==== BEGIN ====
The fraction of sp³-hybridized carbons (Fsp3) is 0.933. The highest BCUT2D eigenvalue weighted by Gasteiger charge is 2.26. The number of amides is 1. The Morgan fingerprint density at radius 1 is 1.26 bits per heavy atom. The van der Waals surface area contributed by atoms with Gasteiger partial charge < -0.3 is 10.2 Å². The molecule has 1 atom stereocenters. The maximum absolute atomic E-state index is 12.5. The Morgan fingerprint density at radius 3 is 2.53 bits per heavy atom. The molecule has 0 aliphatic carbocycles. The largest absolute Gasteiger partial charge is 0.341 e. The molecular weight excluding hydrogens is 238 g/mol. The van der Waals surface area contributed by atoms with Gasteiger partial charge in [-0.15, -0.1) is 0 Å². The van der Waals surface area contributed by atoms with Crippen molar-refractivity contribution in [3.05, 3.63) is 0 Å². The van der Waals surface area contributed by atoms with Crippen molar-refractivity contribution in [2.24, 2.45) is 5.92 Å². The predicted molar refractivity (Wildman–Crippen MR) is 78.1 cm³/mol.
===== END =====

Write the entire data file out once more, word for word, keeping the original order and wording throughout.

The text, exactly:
The fraction of sp³-hybridized carbons (Fsp3) is 0.933. The highest BCUT2D eigenvalue weighted by Gasteiger charge is 2.26. The number of amides is 1. The Morgan fingerprint density at radius 1 is 1.26 bits per heavy atom. The van der Waals surface area contributed by atoms with Gasteiger partial charge < -0.3 is 10.2 Å². The molecule has 1 atom stereocenters. The maximum absolute atomic E-state index is 12.5. The Morgan fingerprint density at radius 3 is 2.53 bits per heavy atom. The molecule has 0 aliphatic carbocycles. The largest absolute Gasteiger partial charge is 0.341 e. The molecular weight excluding hydrogens is 238 g/mol. The van der Waals surface area contributed by atoms with Gasteiger partial charge in [-0.15, -0.1) is 0 Å². The van der Waals surface area contributed by atoms with Crippen molar-refractivity contribution in [3.05, 3.63) is 0 Å². The van der Waals surface area contributed by atoms with Crippen molar-refractivity contribution in [2.24, 2.45) is 5.92 Å². The predicted molar refractivity (Wildman–Crippen MR) is 78.1 cm³/mol.